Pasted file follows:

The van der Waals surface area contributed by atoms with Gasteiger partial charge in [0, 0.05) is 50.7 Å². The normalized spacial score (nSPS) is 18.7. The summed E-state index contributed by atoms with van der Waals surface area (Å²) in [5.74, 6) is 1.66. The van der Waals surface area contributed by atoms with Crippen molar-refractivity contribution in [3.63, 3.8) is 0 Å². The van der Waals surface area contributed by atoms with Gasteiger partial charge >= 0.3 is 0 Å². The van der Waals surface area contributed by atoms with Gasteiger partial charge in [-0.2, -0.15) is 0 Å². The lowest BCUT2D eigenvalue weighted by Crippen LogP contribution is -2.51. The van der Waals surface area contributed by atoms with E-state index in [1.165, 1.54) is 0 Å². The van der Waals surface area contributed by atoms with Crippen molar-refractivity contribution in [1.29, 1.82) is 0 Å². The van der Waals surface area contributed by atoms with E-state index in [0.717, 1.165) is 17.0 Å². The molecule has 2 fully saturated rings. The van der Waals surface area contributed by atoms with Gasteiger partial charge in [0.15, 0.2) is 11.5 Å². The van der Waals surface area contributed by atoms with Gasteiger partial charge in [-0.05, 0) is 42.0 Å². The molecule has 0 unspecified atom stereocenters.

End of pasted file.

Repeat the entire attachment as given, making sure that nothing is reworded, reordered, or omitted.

The van der Waals surface area contributed by atoms with Gasteiger partial charge in [0, 0.05) is 50.7 Å². The normalized spacial score (nSPS) is 18.7. The summed E-state index contributed by atoms with van der Waals surface area (Å²) in [5.74, 6) is 1.66. The van der Waals surface area contributed by atoms with Crippen molar-refractivity contribution in [3.63, 3.8) is 0 Å². The van der Waals surface area contributed by atoms with Gasteiger partial charge >= 0.3 is 0 Å². The van der Waals surface area contributed by atoms with Gasteiger partial charge in [-0.2, -0.15) is 0 Å². The lowest BCUT2D eigenvalue weighted by Crippen LogP contribution is -2.51. The van der Waals surface area contributed by atoms with E-state index in [1.165, 1.54) is 0 Å². The van der Waals surface area contributed by atoms with Crippen molar-refractivity contribution in [1.29, 1.82) is 0 Å². The van der Waals surface area contributed by atoms with E-state index in [0.717, 1.165) is 17.0 Å². The molecule has 2 fully saturated rings. The van der Waals surface area contributed by atoms with Gasteiger partial charge in [0.15, 0.2) is 11.5 Å². The van der Waals surface area contributed by atoms with Gasteiger partial charge in [-0.05, 0) is 42.0 Å². The molecule has 0 unspecified atom stereocenters.